Forced choice scale

A forced-choice scale question (also known as an ipsative) is a rating system that does not allow for an Undecided, Neutral, Doesn't know, or No opinion response, so in other words allows you to collect more actionable data.



A forced-choice question is designed to force respondents to express an opinion or attitude. This question type forces the respondent to choose between two or more desirable options and pick the one that is most preferred and clearly indicates a definitive opinion.

This guide will teach you:

  1. Forced choice questions
  2. Forced choice scale examples
  3. Best-practice tips

1. Forced choice questions

Forced choice survey questions are usually written in the form of an agree/disagree statement or consist of statements where respondents select the one closest to their true feelings.

Ipsative measures may be more useful for evaluating traits within an individual, whereas Likert-type rating is more useful for evaluating traits across individuals.

Survey research studies generally indicate that excluding Don’t Know and Neutral options don't necessarily change the proportion of responses leaning toward certain sides of a Likert response rating. So these questions can add value, especially when you want to make business decisions based on customer preferences.

2. Forced choice scale examples

A 6-point rating system with three positive and three negative options, but without a neutral option is a classic example of a forced-choice rating question.

Forced choice scale - examples

3. Best-practice tips

Take the two suggestions below into account, if you’re considering forced-choice questions:

  1. It is still usually a good idea to include a Not Applicable response choice if there are segments of your survey sample to which the question does not apply. For example, respondents who haven’t used the type of product or service you’re asking about before.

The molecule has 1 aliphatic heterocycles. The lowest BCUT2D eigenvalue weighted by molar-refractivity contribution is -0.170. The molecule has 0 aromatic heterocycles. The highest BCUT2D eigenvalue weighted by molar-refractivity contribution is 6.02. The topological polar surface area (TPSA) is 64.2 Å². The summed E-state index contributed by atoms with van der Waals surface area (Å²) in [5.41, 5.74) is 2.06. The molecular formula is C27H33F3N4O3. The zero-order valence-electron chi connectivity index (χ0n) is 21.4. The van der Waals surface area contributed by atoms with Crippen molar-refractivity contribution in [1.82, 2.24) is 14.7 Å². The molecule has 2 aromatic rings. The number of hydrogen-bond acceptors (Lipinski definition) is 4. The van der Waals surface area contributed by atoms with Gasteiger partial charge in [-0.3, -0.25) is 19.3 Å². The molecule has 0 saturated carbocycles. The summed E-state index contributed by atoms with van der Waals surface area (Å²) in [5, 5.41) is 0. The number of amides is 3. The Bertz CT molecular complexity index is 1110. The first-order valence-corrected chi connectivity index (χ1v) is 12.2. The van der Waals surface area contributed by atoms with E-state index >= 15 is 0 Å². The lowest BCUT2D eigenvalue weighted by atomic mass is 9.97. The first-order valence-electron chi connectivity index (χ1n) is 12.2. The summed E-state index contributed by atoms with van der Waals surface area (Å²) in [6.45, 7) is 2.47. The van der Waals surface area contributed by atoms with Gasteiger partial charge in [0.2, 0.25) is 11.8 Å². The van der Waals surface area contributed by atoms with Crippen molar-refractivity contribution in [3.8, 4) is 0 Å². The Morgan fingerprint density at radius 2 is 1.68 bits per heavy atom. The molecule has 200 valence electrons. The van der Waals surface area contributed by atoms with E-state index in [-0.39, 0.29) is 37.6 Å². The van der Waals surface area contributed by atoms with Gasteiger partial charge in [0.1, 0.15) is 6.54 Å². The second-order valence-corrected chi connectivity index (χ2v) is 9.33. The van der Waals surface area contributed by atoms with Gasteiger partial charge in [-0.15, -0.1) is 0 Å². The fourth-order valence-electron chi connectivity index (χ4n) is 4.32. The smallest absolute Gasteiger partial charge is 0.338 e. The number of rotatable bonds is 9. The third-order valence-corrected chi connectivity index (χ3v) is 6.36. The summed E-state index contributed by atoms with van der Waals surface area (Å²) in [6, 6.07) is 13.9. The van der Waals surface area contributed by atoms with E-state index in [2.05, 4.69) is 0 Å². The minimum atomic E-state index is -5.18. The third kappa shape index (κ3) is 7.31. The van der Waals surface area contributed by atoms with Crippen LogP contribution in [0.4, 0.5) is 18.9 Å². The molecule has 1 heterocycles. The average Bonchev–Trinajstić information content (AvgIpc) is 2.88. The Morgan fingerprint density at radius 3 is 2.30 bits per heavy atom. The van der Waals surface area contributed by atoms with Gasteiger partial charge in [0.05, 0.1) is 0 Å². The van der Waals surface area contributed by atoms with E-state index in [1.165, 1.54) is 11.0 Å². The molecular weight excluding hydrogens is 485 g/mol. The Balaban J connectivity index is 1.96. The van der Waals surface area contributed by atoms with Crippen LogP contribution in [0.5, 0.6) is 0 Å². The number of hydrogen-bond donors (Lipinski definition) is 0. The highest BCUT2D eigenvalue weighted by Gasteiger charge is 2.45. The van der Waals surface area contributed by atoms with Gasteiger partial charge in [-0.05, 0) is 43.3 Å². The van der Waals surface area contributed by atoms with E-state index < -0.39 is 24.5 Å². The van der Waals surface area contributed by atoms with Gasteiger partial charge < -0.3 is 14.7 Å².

2.  Make sure that the respondent is familiar with the topic you are asking about. In addition, see if there isn’t a significant number of them who might honestly hold ambiguous opinions. If you think a don’t know/neutral option is necessary for your target market, it’s probably best to include one.

Keep in mind that your goal is to force customers to make a choice,  but not at the risk of losing valid, reliable survey data.


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What's next?

  • Continuous scale: respondents rate the objects by placing a mark at the appropriate position on a line that runs from one extreme of the variable to the other. The form of the continuous rating may vary considerably. 
  • Comparative scale: involves the direct comparison of stimulus objects. Most often, the respondent is asked to compare one brand, product or feature against another. Comparative rating data must be interpreted in relative terms and have only ordinal or rank order properties. 
  • Discrete scale: numeric data that have a finite number of possible values and can only be whole numbers. Discrete data arise from observations that can only take certain numerical values. Fractions are meaningless. In some situations, mathematical functions or calculations are not possible either. 
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